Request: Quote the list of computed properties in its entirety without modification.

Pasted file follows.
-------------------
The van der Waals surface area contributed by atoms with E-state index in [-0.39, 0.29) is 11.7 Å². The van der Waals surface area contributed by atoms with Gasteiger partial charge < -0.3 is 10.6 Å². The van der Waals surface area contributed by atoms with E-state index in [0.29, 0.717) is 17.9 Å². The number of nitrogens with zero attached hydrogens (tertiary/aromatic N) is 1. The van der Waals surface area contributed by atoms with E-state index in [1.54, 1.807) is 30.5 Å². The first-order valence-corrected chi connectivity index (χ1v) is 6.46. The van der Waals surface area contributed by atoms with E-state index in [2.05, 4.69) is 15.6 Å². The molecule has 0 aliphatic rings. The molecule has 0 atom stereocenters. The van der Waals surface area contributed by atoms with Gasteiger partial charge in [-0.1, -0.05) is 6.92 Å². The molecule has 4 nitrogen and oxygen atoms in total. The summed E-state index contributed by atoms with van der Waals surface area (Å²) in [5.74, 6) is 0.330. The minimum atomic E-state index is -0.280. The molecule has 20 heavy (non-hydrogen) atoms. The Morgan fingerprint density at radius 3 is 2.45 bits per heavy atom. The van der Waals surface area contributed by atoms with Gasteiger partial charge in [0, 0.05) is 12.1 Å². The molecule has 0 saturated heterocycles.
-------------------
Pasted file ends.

The van der Waals surface area contributed by atoms with E-state index in [-0.39, 0.29) is 11.7 Å². The van der Waals surface area contributed by atoms with Gasteiger partial charge < -0.3 is 10.6 Å². The van der Waals surface area contributed by atoms with E-state index in [0.29, 0.717) is 17.9 Å². The number of nitrogens with zero attached hydrogens (tertiary/aromatic N) is 1. The van der Waals surface area contributed by atoms with E-state index in [1.54, 1.807) is 30.5 Å². The first-order valence-corrected chi connectivity index (χ1v) is 6.46. The van der Waals surface area contributed by atoms with E-state index in [2.05, 4.69) is 15.6 Å². The molecule has 0 aliphatic rings. The molecule has 0 atom stereocenters. The van der Waals surface area contributed by atoms with Gasteiger partial charge in [-0.1, -0.05) is 6.92 Å². The molecule has 4 nitrogen and oxygen atoms in total. The summed E-state index contributed by atoms with van der Waals surface area (Å²) in [5.74, 6) is 0.330. The minimum atomic E-state index is -0.280. The molecule has 20 heavy (non-hydrogen) atoms. The Morgan fingerprint density at radius 3 is 2.45 bits per heavy atom. The van der Waals surface area contributed by atoms with Gasteiger partial charge in [0, 0.05) is 12.1 Å². The molecule has 0 saturated heterocycles.